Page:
Sep 26, 201211:23 AMAfter Hours
with Jody Glynn Patrick
Roses are red, violets are blue, I’m schizophrenic, and so am I
Boy oh boy. I didn’t know what I was getting into when I said I’d write a weekly business tips blog for TDS for its business resource center (TDS Blog – Business Tips). But now that the writing is on the wall (or in this case, on another company’s website), I feel honor bound to take my own “best practices” advice ... which is making me a little, shall we say ... schizophrenic.
Since signing on with TDS, I’ve canceled any IB staff meetings lacking a unique agenda, set aside specific times to read emails, stopped trying to multi-task and instead focused on completing the most important tasks every day, re-examined my leadership quotient, and committed to paper how I believe one should go about the job of managing their manager.
As a result of all of this advice giving (I’m a few submissions ahead of deadline), I feel like I’m living in a management seminar of my own making – and it’s exhausting, to say the least! I was more in my comfort zone while leading weekly staff meetings with the old standing agenda of “share information.” Now we share information at IB via emails and use meetings only to move projects ahead or to task people – and we only include people who have something to offer (so if you are invited, you’d best come prepared to contribute).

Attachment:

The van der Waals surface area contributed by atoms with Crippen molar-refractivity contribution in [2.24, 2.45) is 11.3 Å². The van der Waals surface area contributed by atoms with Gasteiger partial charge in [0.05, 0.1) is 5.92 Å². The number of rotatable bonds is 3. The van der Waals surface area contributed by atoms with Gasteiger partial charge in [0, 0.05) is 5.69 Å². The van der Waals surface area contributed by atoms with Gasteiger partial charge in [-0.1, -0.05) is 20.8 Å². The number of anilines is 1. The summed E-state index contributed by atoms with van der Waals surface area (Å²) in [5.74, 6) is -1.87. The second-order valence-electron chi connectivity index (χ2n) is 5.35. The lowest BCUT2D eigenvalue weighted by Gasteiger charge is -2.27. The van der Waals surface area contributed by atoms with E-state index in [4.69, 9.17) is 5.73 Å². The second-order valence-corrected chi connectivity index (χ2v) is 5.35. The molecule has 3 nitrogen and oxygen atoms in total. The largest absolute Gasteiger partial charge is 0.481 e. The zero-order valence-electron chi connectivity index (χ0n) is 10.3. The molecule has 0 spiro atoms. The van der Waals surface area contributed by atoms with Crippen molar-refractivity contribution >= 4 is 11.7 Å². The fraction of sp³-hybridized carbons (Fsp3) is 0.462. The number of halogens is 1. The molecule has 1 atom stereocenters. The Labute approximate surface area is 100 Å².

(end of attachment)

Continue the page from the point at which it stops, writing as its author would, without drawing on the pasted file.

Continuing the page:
On the plus side, we’re conserving paper (not so many doodled sheets left behind in the conference wastebasket) and reallocating staff hours to more productive use. However, that doesn’t mean I have more “found time.” In fact, I’ll be spending more time ensuring that people who only interacted with me in staff meetings still have an opportunity to share their successes and challenges with their publisher.
That refocusing, of course, will result in a future blog for TDS – after I figure out how best to do it. Because that blog is about best practices, not necessarily my current practices. I personally am climbing a learning curve of my own design, borrowing on area experts (thanks Terry Siebert and friends) and national statistics and those things I’ve learned in the hundreds of hours I’ve spent in post-graduate business seminars and workshops.
While I’m the new and improved me at IB, I’ll still be the old me at home and here, most often sharing lessons learned at the School of Hard Knocks. By nature, I’m more intuitive than analytic, more artsy than fartsy, and secretly (don’t tell TDS), I believe that too many best practices can maim invention and creativity. So to be true to that side of my nature, I’ll continue to plot in After Hours how to herd 10 wonderfully individualistic, talented employees, corral four ornery dogs, and stay one quip ahead of a quirky, precocious grandson. And don’t even get me started on the mourning dove in a pine tree ....